Sunset Overdrive Review – A Playground of Relentless Mutants

Sunset Overdrive from Insomniac Games released last week as an Xbox One exclusive game and offers a banquet of mutant action filled with jumping, grinding and lots of tongue in cheek humour. However, aside from the non-stop action, is the game any good and worthy of your time? Take a look at our Sunset Overdrive review for the full picture.

Sunset Overdrive Review:

Today we’re taking a look at Insomniac Games’ Xbox One exclusive Sunset Overdrive which thrusts players into the role of unwitting superhero set within the backdrop of the colourful and wonderfully diverse Sunset City. The story is somewhat irrelevant as the evil FizzCo unleashes its new energy drink to the masses Overcharge Delirium XT which in turn transforms the populace into a wide range of weird and scary looking mutants. There’s few survivors, and with the city quarantined by way of invisible walls means there’s no immediate means of escape, and so it’s battering down the hatches and fighting for survival…except it’s not like that at all despite its seeming obvious presentation. The you versus them approach is very much the mainstay of the game, where interactions with fellow survivors is a mere catalyst for performing various odd jobs around the city, with a shady end goal that doesn’t really materialize fully. In a nutshell, players will be killing masses of mutants with a variety of home made weapons. Big and small they will splatter into orange goo and from the get go, it’s clear this isn’t going to be a game of frustration. In fact, death does come fairly frequently when players are careless or get overrun, but it’s something to be jostled and poked fun at rather than a hindrance as the humorous respawn animations attest to, and are frankly a joy to watch. Players will simply be shooting up whilst gaining experience with individual weapons, cash for purchasing new items and clothing and currency for levelling up perks. There’s an ideal of players creating their own hero for the story and whilst the options are limited, there’s enough to put your own personal stamp on things, so if you want to run around in underwear and leg warmers as a glasses wearing fem fatale, then this is entirely possible if you so choose. More clothing items can be unlocked or purchased at any time in the game and what’s neat is being able to start from scratch at any time and swap to a male character if desired.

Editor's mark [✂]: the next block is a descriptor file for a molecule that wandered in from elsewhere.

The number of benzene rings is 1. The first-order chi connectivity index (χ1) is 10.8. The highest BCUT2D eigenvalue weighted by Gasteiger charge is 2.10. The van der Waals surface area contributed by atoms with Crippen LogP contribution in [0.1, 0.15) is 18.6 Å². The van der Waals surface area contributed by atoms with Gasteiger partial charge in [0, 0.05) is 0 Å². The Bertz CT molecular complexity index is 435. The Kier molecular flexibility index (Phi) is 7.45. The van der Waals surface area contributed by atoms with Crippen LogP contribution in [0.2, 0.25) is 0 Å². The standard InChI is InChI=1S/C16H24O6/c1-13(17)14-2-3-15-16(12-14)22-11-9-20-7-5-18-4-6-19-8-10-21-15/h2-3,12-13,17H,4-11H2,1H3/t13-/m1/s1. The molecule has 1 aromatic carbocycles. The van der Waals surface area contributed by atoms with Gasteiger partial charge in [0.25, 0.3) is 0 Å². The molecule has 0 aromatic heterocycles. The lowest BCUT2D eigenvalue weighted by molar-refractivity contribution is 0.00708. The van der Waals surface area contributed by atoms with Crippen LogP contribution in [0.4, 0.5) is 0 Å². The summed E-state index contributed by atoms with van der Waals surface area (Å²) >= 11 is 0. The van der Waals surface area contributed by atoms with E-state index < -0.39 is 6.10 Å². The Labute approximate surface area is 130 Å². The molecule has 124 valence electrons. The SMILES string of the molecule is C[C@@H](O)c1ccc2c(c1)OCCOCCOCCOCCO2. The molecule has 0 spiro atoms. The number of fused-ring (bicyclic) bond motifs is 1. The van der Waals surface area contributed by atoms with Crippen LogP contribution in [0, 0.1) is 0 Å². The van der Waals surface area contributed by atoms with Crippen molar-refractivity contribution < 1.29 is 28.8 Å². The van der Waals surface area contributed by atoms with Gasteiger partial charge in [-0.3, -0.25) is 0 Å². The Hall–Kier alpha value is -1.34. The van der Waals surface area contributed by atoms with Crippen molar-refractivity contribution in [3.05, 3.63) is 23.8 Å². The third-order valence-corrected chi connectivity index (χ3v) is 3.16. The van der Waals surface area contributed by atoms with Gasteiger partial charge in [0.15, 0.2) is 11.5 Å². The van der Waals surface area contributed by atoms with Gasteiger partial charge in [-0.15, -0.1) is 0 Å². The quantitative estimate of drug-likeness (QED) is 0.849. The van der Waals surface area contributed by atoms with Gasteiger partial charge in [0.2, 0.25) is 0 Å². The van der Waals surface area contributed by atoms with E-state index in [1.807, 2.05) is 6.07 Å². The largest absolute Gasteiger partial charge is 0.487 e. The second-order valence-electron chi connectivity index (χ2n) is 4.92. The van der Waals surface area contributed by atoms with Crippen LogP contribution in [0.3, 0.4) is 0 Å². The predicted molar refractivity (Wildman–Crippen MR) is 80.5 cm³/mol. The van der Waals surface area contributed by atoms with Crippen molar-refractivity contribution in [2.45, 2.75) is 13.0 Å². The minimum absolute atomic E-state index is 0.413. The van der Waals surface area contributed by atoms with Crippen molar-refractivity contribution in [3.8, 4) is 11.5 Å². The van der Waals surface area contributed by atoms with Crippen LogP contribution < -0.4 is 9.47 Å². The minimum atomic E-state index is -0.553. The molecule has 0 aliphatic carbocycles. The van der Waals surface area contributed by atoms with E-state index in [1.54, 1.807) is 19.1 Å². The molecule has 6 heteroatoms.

What ties the gameplay so neatly together is how players move across the city whereby walking or running is ill-advised and painfully slow considering the impressive verticality on offer. Players can grind rails, rooftops, power-lines you name it, and every other surface seems to enable bouncing to great heights or wall running. Add an aerial dash move and walking on water into the mix as you progress through the story, and the player is made to feel like a maestro amongst the excellently designed architecture. The freedom of movement is well met and a constant challenge to see how high a combo can be maintained, yet at the same time, there’s never a dull moment as players tackle the mutants and other survivors who fight each other and roam every nook and cranny. There’s much emphasis on using one’s surroundings during combat where grinding and shooting for example is much more stylish than merely walking on foot and letting rip. There’s a constant opportunity to keep moving, shooting and killing whilst looking good making each encounter thrilling and engaging. However, if there’s one major gripe with the game aside from the fact that being powerful makes the game less challenging, is how repetitive everything is. The gameplay can easily be summed up as jump, grind, bounce and shoot. There’s an interjection of the story, side quests, challenges and collectibles to gun for, but ultimately involve the same actions. There’s a bit of variety with the the tower defence style mini games that litter the story where traps can be placed before fending off waves of mutants, but again, this relies on the same repeated mechanic as the rest of the game.